In fact, you, a staunch leftist, performed for protesters at Bolotnaya. And you have repeatedly stood up for those arrested on May 6th.
Well, the Left also took part in the protests and there are many leftists among the prisoners of May 6th. As a matter of fact, we need to constantly remember that all sorts of people [protested at Bolotnaya], or the propaganda about the incident will win out. The problem is that, in terms of rhetoric, the prevailing view among the protesters is that they are the only free and thinking people in Russia. There’s a division between right and wrong. The authorities skillfully took advantage of this and started a confrontation which we all suffer from up to now. The formula is simple: let’s respect each other, let’s not view each other as wretched sovoks [i.e. those with a soviet mentality] and obnoxious kreakls [i.e. those of the creative class], and everything will be fine. Most of us have common interests.
So you say a civil war is imaginary. But you know that there is senselessness and merciless in the event of revolt, and that it’s entirely possible, that they will not beat the oligarchs and government officials, but those who are hard to get along with, like you and me? The entire history of Russia speaks of it.
This likely а revolt will not remove or abolish non-participation. What sometimes seems like a wise moderation can just bring blood and chaos, and radicalism, as any sharp turn or a sudden stop, can veer you away from the abyss. Yes, evidently, some kind of spillage is already inescapable. But you need to participate because of this and to try to avoid ruthlessness and senselessness. It is to make sure that at the crucial moment those same truckers, for example, after realizing that there’s no way to escape politics, that they grab for leftist ideas, and not, say, nationalist ones. But there are no guarantees. Marx said that the first thing a victorious proletariat will do is hang him and Engels from a lamppost.
He just didn’t live to see, but it could be completely like that. . . And yet you are very different. It is completely normal for an ideological socialist to fight for workers’ rights, but [tolerate], say anti-Western rhetoric. You, an intelligent man and a translator of Charles Bukowski, are unlikely to put up with this. And it’s because there are [differences], right?
If we imagine them as a kind of zombified mass which, by definition, is anti-Western and xenophobic, then we will view them as enemies. But we would not be socialists if all of this would result in exclamations like, “Oh, look, some of them are anti-Maidan, and somebody said something xenophobic, and someone said something anti-American. That’s it, we’re not with them, they’re bad. It’s just silly. Furthermore, American culture and poetry is one thing, but to talk about American imperialism, but not forgetting Russian imperialism, is a joy to any leftist. So it’s possible to find a common language.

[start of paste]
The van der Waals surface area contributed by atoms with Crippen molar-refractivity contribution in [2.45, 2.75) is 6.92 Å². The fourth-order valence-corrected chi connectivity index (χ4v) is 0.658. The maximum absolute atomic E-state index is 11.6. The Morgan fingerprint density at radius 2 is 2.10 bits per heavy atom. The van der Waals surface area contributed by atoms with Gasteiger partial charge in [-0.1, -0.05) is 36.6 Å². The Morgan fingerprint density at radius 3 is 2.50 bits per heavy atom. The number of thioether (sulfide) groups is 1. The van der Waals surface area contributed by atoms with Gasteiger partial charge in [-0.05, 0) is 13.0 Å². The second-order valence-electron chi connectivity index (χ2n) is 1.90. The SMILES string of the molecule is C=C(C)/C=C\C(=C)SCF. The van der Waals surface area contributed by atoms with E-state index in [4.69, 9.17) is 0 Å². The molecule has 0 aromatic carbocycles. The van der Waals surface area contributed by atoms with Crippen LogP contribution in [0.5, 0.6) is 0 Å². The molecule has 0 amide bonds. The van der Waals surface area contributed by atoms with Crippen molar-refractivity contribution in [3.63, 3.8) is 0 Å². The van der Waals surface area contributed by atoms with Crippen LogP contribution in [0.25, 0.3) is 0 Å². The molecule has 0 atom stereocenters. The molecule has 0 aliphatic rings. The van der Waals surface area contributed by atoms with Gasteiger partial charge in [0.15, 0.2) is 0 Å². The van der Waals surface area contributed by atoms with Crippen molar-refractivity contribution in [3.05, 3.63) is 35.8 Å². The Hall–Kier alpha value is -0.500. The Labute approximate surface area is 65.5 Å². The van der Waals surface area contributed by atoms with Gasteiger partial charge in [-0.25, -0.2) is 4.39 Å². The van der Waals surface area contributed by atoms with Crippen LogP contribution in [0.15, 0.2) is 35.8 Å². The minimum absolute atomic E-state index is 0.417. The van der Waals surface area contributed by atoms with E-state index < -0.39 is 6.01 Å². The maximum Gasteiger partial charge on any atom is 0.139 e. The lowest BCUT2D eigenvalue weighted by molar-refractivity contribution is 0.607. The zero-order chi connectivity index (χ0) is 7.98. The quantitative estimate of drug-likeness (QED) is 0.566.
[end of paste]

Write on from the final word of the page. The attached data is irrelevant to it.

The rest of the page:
The Left has a bad reputation in this country. As soon as you say the word “socialist”, you get, “Well, they want everyone to live in khrushchevki again, that everything will be rationed, and that there will be the gulag.” They say you’re a soft version of Zyuganov.
The reaction you mention usually comes from liberal society. For the intelligentsia, the Soviet Union is primarily the gulag, but unfortunately, the topic of the camps which is mostly among intellectuals, is incorrect and historically inadequate, but it’s there. I’m much more concerned with how to communicate with the majority, which normally relates to the Soviet Union, and for whom the prison camp isn’t main thing in the least. I travel a lot. And lately the conversation with fellow train travelers often begins with Ukraine and Bandera, and everything flows from that. Of course, there are fanatics, but basically, if you get into real problems—one’s apartment, work, the medical clinic, and prices—it’s quite possible to find a common language. As a result, you can talk about the gulag, and the reaction is usually quite standard: they all know and acknowledge it, but we, any grandmother will say, have achieved a lot, we won the war, I felt the country needed me, and the people it. And I have no objections. She really has a much better feel for the Soviet era, it’s her personal feelings, and they’re not from television. You can’t tell people that they have lived their lives in vain, that they and their parents were all just pathetic and deluded victims. The entire history of the Soviet Union from the beginning to the end is the history of the conflict between the past with the future, the archaic and the progressive, and monstrous senseless sacrifice and the tremendous achievements. I’m sure many will call me a sovok or even a Stalinist for this opinion. And that’s the big problem. To solve it, to at least try to, both sides need to at least have contact.Post Views: 210
By Sean — 13 years ago